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"Indefinite Detention" (Photo: Justin Norman/flickr/cc)

"Indefinite Detention" (Photo: Justin Norman/flickr/cc)

Judge Orders US Government to Stop Suppressing Evidence of Torture and Abuse

Ruling on Friday is latest development in years-long legal battle, in which the ACLU has argued the photos 'are crucial to the public record'

Sarah Lazare

A federal judge on Friday ordered the U.S. government to release more than 2,000 photographs showing abuse and torture of people detained by the American military in Iraq and Afghanistan.

The decision is the latest development in a more than 10-year-long legal battle, in which the American Civil Liberties Unions has argued that disclosure of the records is critical for public debate and government accountability.

Many of the concealed photographs were taken by U.S. military service members and collected during more than 200 military investigations in Iraq and Afghanistan. Some could be on par with, or worse than, those released from Abu Ghraib prison in Iraq.

U.S. district judge Alvin Hellerstein ruled (pdf) that the government "is required to disclose each and all of the photographs" in response to a Freedom of Information Act Request from the ACLU. In the order, Hellerstein argued that the government did not adequately prove that "disclosure would endanger Americans."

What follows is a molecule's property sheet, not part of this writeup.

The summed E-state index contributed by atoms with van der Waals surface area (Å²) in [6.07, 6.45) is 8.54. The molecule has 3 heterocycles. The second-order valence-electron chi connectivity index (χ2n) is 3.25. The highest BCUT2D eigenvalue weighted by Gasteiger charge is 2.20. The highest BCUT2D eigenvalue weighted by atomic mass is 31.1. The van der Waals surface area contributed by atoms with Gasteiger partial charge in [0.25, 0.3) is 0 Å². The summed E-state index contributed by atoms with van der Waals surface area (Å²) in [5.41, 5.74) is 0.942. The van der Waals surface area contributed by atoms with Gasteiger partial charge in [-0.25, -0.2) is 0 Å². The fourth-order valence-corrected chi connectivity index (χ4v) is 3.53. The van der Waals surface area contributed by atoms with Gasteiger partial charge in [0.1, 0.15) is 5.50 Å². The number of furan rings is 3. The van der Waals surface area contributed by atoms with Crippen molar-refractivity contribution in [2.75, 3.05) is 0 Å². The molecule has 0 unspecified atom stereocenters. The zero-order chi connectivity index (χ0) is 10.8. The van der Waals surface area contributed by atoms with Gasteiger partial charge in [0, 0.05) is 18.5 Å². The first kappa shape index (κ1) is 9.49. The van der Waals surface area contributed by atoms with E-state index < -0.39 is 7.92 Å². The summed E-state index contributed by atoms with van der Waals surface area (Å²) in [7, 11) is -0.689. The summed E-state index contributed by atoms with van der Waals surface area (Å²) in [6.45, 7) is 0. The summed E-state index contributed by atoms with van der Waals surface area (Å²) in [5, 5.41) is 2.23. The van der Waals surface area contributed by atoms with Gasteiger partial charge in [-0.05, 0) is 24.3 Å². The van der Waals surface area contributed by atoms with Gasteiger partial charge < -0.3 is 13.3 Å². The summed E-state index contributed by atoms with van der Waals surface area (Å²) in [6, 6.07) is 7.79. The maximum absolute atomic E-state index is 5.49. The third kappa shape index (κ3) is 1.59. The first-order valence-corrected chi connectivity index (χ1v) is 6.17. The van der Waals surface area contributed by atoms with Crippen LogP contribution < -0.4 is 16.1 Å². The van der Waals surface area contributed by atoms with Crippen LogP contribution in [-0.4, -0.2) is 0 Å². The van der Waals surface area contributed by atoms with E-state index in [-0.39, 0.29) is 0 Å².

The decision gives the Solicitor General two months to decide whether to appeal.

The ACLU has pressed for the release of records relating to torture and extrajudicial killings of prisoners in U.S. custody around the world since 2003.

The administrations of George W. Bush and Barack Obama have vigorously fought to keep these photographs suppressed, and in 2009, the White House collaborated with Congress to secretly change FOIA law to enable the concealment of the images, arguing it is necessary to protect national security.

However, ACLU deputy legal director Jameel Jaffer argued in response to Friday's ruling, "To allow the government to suppress any image that might provoke someone, somewhere, to violence would be to give the government sweeping power to suppress evidence of its own agents’ misconduct. Giving the government that kind of censorial power would have implications far beyond this specific context."

"The photos are crucial to the public record," Jaffer continued. "They’re the best evidence of what took place in the military’s detention centers, and their disclosure would help the public better understand the implications of some of the Bush administration’s policies. And the Obama administration’s rationale for suppressing the photos is both illegitimate and dangerous."


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